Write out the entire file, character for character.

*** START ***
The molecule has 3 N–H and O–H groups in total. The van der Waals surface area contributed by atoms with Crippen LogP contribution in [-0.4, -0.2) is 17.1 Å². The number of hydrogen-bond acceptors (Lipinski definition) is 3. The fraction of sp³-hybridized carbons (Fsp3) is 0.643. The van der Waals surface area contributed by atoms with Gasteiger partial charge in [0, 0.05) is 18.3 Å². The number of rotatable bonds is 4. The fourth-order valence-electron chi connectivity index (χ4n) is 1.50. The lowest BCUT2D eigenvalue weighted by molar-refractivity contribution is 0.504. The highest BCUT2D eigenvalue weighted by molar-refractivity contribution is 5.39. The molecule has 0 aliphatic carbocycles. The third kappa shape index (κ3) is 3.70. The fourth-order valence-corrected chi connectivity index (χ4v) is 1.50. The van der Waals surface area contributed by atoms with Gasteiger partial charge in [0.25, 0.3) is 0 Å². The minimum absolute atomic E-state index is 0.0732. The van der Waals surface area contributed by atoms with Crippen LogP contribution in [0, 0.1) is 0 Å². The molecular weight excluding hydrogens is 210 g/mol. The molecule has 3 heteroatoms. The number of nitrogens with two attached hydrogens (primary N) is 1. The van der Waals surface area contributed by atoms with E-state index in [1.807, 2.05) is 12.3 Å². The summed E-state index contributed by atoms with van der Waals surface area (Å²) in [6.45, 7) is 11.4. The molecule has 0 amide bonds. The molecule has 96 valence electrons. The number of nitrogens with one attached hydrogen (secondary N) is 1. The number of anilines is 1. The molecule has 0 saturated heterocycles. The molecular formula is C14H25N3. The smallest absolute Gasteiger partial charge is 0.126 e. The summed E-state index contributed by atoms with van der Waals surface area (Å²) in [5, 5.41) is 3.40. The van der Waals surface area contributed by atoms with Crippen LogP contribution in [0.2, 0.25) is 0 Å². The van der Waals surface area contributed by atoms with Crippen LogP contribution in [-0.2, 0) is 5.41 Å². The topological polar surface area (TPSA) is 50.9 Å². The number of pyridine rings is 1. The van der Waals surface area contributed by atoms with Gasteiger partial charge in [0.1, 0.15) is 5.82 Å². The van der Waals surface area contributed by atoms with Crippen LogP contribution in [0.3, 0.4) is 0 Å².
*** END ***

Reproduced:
The molecule has 3 N–H and O–H groups in total. The van der Waals surface area contributed by atoms with Crippen LogP contribution in [-0.4, -0.2) is 17.1 Å². The number of hydrogen-bond acceptors (Lipinski definition) is 3. The fraction of sp³-hybridized carbons (Fsp3) is 0.643. The van der Waals surface area contributed by atoms with Gasteiger partial charge in [0, 0.05) is 18.3 Å². The number of rotatable bonds is 4. The fourth-order valence-electron chi connectivity index (χ4n) is 1.50. The lowest BCUT2D eigenvalue weighted by molar-refractivity contribution is 0.504. The highest BCUT2D eigenvalue weighted by molar-refractivity contribution is 5.39. The molecule has 0 aliphatic carbocycles. The third kappa shape index (κ3) is 3.70. The fourth-order valence-corrected chi connectivity index (χ4v) is 1.50. The van der Waals surface area contributed by atoms with Gasteiger partial charge in [0.25, 0.3) is 0 Å². The minimum absolute atomic E-state index is 0.0732. The van der Waals surface area contributed by atoms with Crippen LogP contribution in [0, 0.1) is 0 Å². The molecular weight excluding hydrogens is 210 g/mol. The molecule has 3 heteroatoms. The number of nitrogens with two attached hydrogens (primary N) is 1. The van der Waals surface area contributed by atoms with E-state index in [1.807, 2.05) is 12.3 Å². The summed E-state index contributed by atoms with van der Waals surface area (Å²) in [6.45, 7) is 11.4. The molecule has 0 amide bonds. The molecule has 96 valence electrons. The number of nitrogens with one attached hydrogen (secondary N) is 1. The number of anilines is 1. The molecule has 0 saturated heterocycles. The molecular formula is C14H25N3. The smallest absolute Gasteiger partial charge is 0.126 e. The summed E-state index contributed by atoms with van der Waals surface area (Å²) in [5, 5.41) is 3.40. The van der Waals surface area contributed by atoms with Crippen LogP contribution in [0.2, 0.25) is 0 Å². The van der Waals surface area contributed by atoms with Crippen LogP contribution in [-0.2, 0) is 5.41 Å². The topological polar surface area (TPSA) is 50.9 Å². The number of pyridine rings is 1. The van der Waals surface area contributed by atoms with Gasteiger partial charge in [0.1, 0.15) is 5.82 Å². The van der Waals surface area contributed by atoms with Crippen LogP contribution in [0.3, 0.4) is 0 Å².